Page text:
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    Canada
  • United States
    United States
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    Mexico
  • Brazil
    Brazil
  • United Kingdom
    United Kingdom
  • Germany
    Germany
  • Turkey
    Turkey
  • Israel
    Israel
  • South Africa
    South Africa
  • China
    China
  • Korea
    Korea
  • Japan
    Japan
Brazil
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Brazil

Productive Opportunity

Tapping productive opportunity among the older population is not a priority for the Brazilian government, which has focused on addressing immediate development issues, such as poverty, inequality, and credit booms. Social welfare programs have used direct cash payments as the primary tool to support vulnerable groups, creating a disincentive for labor force participation. Looking ahead, the government has pledged to undertake potential reform as part of its efforts to pursue long-term fiscal sustainability, but it has attracted widespread opposition.

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Canada
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Canada

Productive Opportunity

Canada has seen a deceleration in its workforce growth over the past decade, with the trend expected to continue as the baby boom generation retires. In response, the government has placed greater emphasis on broadening the labor force participation of all citizens, including older people. However, the transition from the Harper administration, which favored fiscal conservatism, to the more liberal Trudeau administration, which is prioritizing increased public spending and social supports, has resulted in a different policy direction with respect to older workers. The change is evidenced in the Trudeau administration’s decision to cancel a planned increase in the pensionable age of the basic Old Age Security to 67 in 2023, citing the importance of protecting vulnerable seniors. Instead, the new administration has stated its intention to increase incentives for those who are willing and able to remain in the labor force.

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China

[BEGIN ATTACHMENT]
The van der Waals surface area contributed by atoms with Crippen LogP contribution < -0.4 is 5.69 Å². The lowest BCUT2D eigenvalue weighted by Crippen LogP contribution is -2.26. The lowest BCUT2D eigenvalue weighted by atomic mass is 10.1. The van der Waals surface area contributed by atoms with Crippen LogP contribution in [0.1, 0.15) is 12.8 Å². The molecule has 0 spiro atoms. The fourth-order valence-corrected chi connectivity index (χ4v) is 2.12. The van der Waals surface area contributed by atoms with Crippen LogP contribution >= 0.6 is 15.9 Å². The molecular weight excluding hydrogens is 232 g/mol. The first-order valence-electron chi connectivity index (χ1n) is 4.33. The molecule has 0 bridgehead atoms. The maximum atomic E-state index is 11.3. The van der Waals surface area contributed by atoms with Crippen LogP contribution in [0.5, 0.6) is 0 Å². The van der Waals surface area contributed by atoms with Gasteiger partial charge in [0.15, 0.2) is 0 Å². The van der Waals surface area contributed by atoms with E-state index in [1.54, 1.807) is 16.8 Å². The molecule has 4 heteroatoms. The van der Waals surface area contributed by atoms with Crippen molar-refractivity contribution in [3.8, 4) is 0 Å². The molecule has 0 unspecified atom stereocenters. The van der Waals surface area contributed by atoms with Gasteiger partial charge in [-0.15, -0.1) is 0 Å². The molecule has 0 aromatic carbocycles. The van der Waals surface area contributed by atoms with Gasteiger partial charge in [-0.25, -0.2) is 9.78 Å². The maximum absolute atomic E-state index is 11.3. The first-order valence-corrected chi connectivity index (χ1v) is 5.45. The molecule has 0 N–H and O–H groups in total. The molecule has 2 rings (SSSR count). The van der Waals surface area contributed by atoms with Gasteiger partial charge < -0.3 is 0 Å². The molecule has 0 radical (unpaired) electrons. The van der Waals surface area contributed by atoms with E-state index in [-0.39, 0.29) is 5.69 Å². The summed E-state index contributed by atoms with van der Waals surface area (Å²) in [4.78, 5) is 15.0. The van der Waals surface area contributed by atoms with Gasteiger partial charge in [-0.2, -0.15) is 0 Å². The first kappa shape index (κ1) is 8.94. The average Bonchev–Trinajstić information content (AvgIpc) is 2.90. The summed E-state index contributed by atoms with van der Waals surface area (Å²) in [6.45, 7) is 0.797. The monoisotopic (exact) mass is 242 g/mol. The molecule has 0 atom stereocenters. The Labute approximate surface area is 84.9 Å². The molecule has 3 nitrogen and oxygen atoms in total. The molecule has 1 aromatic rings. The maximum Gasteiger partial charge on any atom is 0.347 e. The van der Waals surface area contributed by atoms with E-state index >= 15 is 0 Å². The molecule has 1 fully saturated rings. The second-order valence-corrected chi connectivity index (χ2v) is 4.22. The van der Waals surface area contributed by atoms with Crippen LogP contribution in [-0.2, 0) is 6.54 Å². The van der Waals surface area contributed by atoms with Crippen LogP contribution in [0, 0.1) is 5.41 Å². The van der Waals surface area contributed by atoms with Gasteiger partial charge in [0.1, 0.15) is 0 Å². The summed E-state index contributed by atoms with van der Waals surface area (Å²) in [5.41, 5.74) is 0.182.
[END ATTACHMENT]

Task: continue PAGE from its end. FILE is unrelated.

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China

Productive Opportunity

The Chinese government has thus far missed the productive opportunity that the older labor force represents. As in other countries, older Chinese workers face barriers, including age discrimination by employers and lack of relevant skills. In contrast to its efforts to improve social infrastructure for older adults, the government has paid much less attention to providing training to improve their employability and to cultivating age-friendly workplaces. The lack of legal protection for the rights and interests of older adults who resume working post-retirement also inhibits this population from re-entering the labor force.

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Germany
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Germany

Productive Opportunity

Germany’s older adult labor force participation rate remains low but is growing rapidly. Germany’s “baby boom” generation will begin to reach the retirement age of 65 in 2019, which will set off a dramatic acceleration in the shrinking of its labor force. In order to address this, the government has undertaken retirement reforms, including raising the pensionable age and introducing flexible retirement options, and has established programs to provide employment opportunities, education, and training, and to improve workplace conditions for older employees.

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Israel
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Israel

Productive Opportunity